Kyiv is halfway normal now. Burnt-out Russian tanks have been removed from the roads leading into the city, traffic lights work, the subway runs, oranges are available for purchase. A cheerful folk orchestra was performing for returning refugees at the main rail station earlier this week, on the day we arrived to meet Volodymyr Zelensky, the president of Ukraine.
The normality is deceiving. Although the Russians botched their opening campaign, they continue to bombard the capital and are now gathering in the east for a renewed attack on Ukraine. Zelensky has to prepare his country, and the world, for battles that could be deadlier than anything seen so far. The general in charge of the defense of Kyiv, Alexander Gruzevich, told us during a tour of the ravaged northwestern suburbs that he expects the Russians to try to return to the capital using intensified “scorched earth” tactics along the way: total destruction by ground artillery and air strikes, followed by the arrival of troops.
When we met Zelensky in Kyiv on Tuesday night, he told us the same thing: The optimism that many Americans and Europeans—and even some Ukrainians—are currently expressing is unjustified. If the Russians are not expelled from Ukraine’s eastern provinces, Zelensky said, “they can return to the center of Ukraine and even to Kyiv. It is possible. Now is not yet the time of victory.” Ukraine can win—and by “win,” he means continue to exist as a sovereign, if permanently besieged, state—only if its allies in Washington and across Europe move with alacrity to sufficiently arm the country. “We have a very small window of opportunity,” he said.
It was late in the evening when we met Zelensky at his compound. The surrounding streets were barricaded and empty, the building itself almost entirely blacked out. Soldiers with flashlights led us through a maze of sandbagged corridors to a harshly lit, windowless room adorned only with Ukrainian flags. There was no formal protocol, no long wait, and we were not told to sit at the far end of an elongated table. Zelensky, the comedian who has become a global icon of freedom and bravery, entered the room without fanfare.
“Hi!” he said, brightly, and then proceeded to complain about his back. (“I have a back, and that’s why I have some problems, but it’s okay!”) He thanked us for not filming the interview: Even though he’s been a professional television performer for all of his adult life, it’s a relief to occasionally go unfilmed.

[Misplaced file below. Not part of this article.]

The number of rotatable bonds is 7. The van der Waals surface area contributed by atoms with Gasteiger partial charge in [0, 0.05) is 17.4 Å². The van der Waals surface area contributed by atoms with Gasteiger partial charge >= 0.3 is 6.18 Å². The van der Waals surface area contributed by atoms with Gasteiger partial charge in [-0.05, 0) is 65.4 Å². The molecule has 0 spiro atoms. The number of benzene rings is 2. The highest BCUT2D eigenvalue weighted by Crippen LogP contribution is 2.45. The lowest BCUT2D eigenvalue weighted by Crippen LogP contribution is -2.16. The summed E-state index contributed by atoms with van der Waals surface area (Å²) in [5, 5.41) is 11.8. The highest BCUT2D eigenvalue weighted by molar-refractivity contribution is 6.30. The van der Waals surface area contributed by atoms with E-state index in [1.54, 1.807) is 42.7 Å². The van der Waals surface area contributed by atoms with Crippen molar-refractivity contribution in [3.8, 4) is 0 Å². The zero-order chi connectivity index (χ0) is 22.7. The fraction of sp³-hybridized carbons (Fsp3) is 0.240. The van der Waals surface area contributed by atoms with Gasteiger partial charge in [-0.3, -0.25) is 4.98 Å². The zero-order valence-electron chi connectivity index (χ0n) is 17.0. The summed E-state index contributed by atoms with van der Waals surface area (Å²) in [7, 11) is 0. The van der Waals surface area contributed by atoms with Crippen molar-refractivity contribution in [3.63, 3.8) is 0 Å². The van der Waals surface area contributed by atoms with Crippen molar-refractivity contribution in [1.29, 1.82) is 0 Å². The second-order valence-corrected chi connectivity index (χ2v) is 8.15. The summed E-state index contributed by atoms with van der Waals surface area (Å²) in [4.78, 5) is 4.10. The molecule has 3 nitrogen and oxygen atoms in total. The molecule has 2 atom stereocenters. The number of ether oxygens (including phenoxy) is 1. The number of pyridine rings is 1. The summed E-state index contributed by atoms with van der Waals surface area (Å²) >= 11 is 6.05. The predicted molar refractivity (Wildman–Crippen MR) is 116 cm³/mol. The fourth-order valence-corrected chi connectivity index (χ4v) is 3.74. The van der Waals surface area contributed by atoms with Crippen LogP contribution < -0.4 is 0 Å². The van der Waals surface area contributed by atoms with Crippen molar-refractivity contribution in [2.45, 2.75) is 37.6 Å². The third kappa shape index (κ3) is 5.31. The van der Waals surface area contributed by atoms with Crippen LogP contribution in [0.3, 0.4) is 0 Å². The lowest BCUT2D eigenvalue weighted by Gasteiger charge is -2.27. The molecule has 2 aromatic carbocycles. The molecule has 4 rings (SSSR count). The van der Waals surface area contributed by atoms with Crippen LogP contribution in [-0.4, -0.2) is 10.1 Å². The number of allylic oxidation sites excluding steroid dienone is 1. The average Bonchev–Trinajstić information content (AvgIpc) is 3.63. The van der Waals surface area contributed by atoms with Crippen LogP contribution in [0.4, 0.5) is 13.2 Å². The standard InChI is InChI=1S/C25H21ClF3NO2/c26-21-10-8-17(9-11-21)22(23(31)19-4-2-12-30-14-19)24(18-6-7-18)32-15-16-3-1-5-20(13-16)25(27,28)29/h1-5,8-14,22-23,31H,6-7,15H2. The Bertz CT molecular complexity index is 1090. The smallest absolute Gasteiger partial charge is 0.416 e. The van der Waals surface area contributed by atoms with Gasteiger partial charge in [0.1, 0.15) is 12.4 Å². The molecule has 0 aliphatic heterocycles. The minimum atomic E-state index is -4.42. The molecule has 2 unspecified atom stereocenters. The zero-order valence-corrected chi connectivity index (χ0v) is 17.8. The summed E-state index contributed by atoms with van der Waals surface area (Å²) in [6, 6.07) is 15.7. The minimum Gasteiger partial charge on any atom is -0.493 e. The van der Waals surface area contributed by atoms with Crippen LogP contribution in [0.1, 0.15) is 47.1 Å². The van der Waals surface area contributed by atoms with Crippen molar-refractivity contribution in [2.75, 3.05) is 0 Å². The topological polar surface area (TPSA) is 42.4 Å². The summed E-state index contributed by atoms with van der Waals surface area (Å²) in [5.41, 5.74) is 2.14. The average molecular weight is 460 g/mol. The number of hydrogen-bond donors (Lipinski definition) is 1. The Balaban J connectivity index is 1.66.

On or off camera, Zelensky conducts himself with a deliberate lack of pretense. In a part of the world where leadership usually implies stiff posture and a pompous manner—and where signaling military authority requires, at a minimum, highly visible epaulets—he instead evokes sympathy and feelings of trust precisely because he sounds, in the words of a Ukrainian acquaintance, “like one of us.” He is a kind of anti-Putin: Rather than telegraphing a cold-eyed, murderous superiority, he wants people to understand him as an Everyman, a middle-aged dad with a bad back.
We started the interview by reminding Zelensky, the Jewish president of a mostly Orthodox Christian and Catholic country, that his words were going to appear on Good Friday on the Western calendar and just before the first seder of Passover, a holiday that marks the liberation of an enslaved nation from an evil dictator.
“We have pharaohs in neighboring countries,” Zelensky said, smiling. (The Belarusian president, Alexander Lukashenko, is, in the minds of many Ukrainians, a sort of deputy pharaoh to Putin.) But although Ukrainians face a formidable enemy, they are not longing for an exodus: “We’re not going anywhere.” Nor does Zelensky plan to spend 40 years wandering in the desert. “We already have 30 years of our independence. I would not want us to fight for our independence for another 10 years.”
Russia’s invasion has caused him to doubt whether it is still possible to associate religion with morality. “I do not understand when religious representatives of Russia”—here he meant the pro-Putin patriarch of the Russian Orthodox Church—“say they are faithfully empowering soldiers to kill Ukrainians.” Worse, “I cannot understand how a Christian country, the Russian Federation, with the largest Orthodox community in the world, will be killing people on these very days.” During the Easter season, the Russians are planning “a great battle in Donbas,” the Russian-occupied region in Ukraine’s far east. “This is not Christian behavior at all, as I understand it. On Easter they will kill, and they will be killed.”
As a result, many Ukrainians are going to spend the holy season under siege, hiding in basements. Others will not live to see the holiday at all. Just a few hours ago, early Friday morning, Russian bombs struck Kyiv again. “Ukraine is definitely not in the mood for celebration,” Zelensky said. “People usually pray for the future of their families and their children. I think that today they will pray for the present, just to save everyone.”
Much of Zelensky’s time is spent on the telephone, on Zoom, on Skype, answering the questions of presidents and prime ministers—often the same questions, repeated to a maddening degree. “I like new questions,” he said. “It’s not interesting to answer the questions you already heard.” He is frustrated, for instance, by repeated requests for his wish list of weapons systems. “When some leaders ask me what weapons I need, I need a moment to calm myself, because I already told them the week before. It’s Groundhog Day. I feel like Bill Murray.”